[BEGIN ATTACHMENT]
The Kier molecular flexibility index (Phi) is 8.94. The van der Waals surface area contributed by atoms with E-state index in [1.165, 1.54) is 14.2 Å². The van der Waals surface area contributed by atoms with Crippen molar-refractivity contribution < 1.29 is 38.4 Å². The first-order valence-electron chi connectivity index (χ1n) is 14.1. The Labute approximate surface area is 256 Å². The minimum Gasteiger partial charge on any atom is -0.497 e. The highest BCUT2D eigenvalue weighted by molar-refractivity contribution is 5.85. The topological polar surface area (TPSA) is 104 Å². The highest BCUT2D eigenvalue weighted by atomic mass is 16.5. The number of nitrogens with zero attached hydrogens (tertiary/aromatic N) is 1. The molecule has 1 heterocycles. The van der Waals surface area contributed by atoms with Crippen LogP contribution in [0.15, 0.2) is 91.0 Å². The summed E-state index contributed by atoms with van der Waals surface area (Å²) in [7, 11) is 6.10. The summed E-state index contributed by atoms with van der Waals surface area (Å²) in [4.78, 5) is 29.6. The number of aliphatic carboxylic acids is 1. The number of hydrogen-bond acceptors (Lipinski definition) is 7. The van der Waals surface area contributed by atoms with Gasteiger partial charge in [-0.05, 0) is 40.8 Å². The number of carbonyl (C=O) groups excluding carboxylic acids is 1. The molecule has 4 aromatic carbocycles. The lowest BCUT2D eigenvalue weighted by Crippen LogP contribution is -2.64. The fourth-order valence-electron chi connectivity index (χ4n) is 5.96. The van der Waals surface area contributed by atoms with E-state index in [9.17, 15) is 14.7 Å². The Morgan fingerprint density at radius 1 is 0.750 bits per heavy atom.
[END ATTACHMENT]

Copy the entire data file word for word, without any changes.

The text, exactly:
The Kier molecular flexibility index (Phi) is 8.94. The van der Waals surface area contributed by atoms with E-state index in [1.165, 1.54) is 14.2 Å². The van der Waals surface area contributed by atoms with Crippen molar-refractivity contribution < 1.29 is 38.4 Å². The first-order valence-electron chi connectivity index (χ1n) is 14.1. The Labute approximate surface area is 256 Å². The minimum Gasteiger partial charge on any atom is -0.497 e. The highest BCUT2D eigenvalue weighted by molar-refractivity contribution is 5.85. The topological polar surface area (TPSA) is 104 Å². The highest BCUT2D eigenvalue weighted by atomic mass is 16.5. The number of nitrogens with zero attached hydrogens (tertiary/aromatic N) is 1. The molecule has 1 heterocycles. The van der Waals surface area contributed by atoms with Crippen LogP contribution in [0.15, 0.2) is 91.0 Å². The summed E-state index contributed by atoms with van der Waals surface area (Å²) in [7, 11) is 6.10. The summed E-state index contributed by atoms with van der Waals surface area (Å²) in [4.78, 5) is 29.6. The number of aliphatic carboxylic acids is 1. The number of hydrogen-bond acceptors (Lipinski definition) is 7. The van der Waals surface area contributed by atoms with Gasteiger partial charge in [-0.05, 0) is 40.8 Å². The number of carbonyl (C=O) groups excluding carboxylic acids is 1. The molecule has 4 aromatic carbocycles. The lowest BCUT2D eigenvalue weighted by Crippen LogP contribution is -2.64. The fourth-order valence-electron chi connectivity index (χ4n) is 5.96. The van der Waals surface area contributed by atoms with E-state index in [9.17, 15) is 14.7 Å². The Morgan fingerprint density at radius 1 is 0.750 bits per heavy atom.